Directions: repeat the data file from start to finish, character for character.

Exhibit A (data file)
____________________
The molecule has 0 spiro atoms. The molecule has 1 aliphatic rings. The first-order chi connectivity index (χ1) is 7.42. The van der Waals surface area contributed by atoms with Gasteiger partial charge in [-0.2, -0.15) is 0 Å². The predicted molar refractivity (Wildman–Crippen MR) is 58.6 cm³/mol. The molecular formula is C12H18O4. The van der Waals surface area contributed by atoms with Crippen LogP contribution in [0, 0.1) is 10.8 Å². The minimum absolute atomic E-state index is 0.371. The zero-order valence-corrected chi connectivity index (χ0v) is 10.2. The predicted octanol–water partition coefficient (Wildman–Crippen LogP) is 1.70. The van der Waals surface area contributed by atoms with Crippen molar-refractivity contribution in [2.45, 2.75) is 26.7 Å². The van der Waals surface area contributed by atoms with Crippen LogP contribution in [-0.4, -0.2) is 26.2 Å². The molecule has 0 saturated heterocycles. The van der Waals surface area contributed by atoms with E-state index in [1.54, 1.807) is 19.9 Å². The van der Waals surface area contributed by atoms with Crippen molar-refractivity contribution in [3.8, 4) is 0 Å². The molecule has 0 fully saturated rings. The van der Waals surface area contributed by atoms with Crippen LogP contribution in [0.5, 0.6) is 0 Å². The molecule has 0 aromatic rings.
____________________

The molecule has 0 spiro atoms. The molecule has 1 aliphatic rings. The first-order chi connectivity index (χ1) is 7.42. The van der Waals surface area contributed by atoms with Gasteiger partial charge in [-0.2, -0.15) is 0 Å². The predicted molar refractivity (Wildman–Crippen MR) is 58.6 cm³/mol. The molecular formula is C12H18O4. The van der Waals surface area contributed by atoms with Crippen LogP contribution in [0, 0.1) is 10.8 Å². The minimum absolute atomic E-state index is 0.371. The zero-order valence-corrected chi connectivity index (χ0v) is 10.2. The predicted octanol–water partition coefficient (Wildman–Crippen LogP) is 1.70. The van der Waals surface area contributed by atoms with Crippen molar-refractivity contribution in [2.45, 2.75) is 26.7 Å². The van der Waals surface area contributed by atoms with Crippen LogP contribution in [-0.4, -0.2) is 26.2 Å². The molecule has 0 saturated heterocycles. The van der Waals surface area contributed by atoms with E-state index in [1.54, 1.807) is 19.9 Å². The van der Waals surface area contributed by atoms with Crippen molar-refractivity contribution in [3.8, 4) is 0 Å². The molecule has 0 fully saturated rings. The van der Waals surface area contributed by atoms with Crippen LogP contribution in [0.5, 0.6) is 0 Å². The molecule has 0 aromatic rings.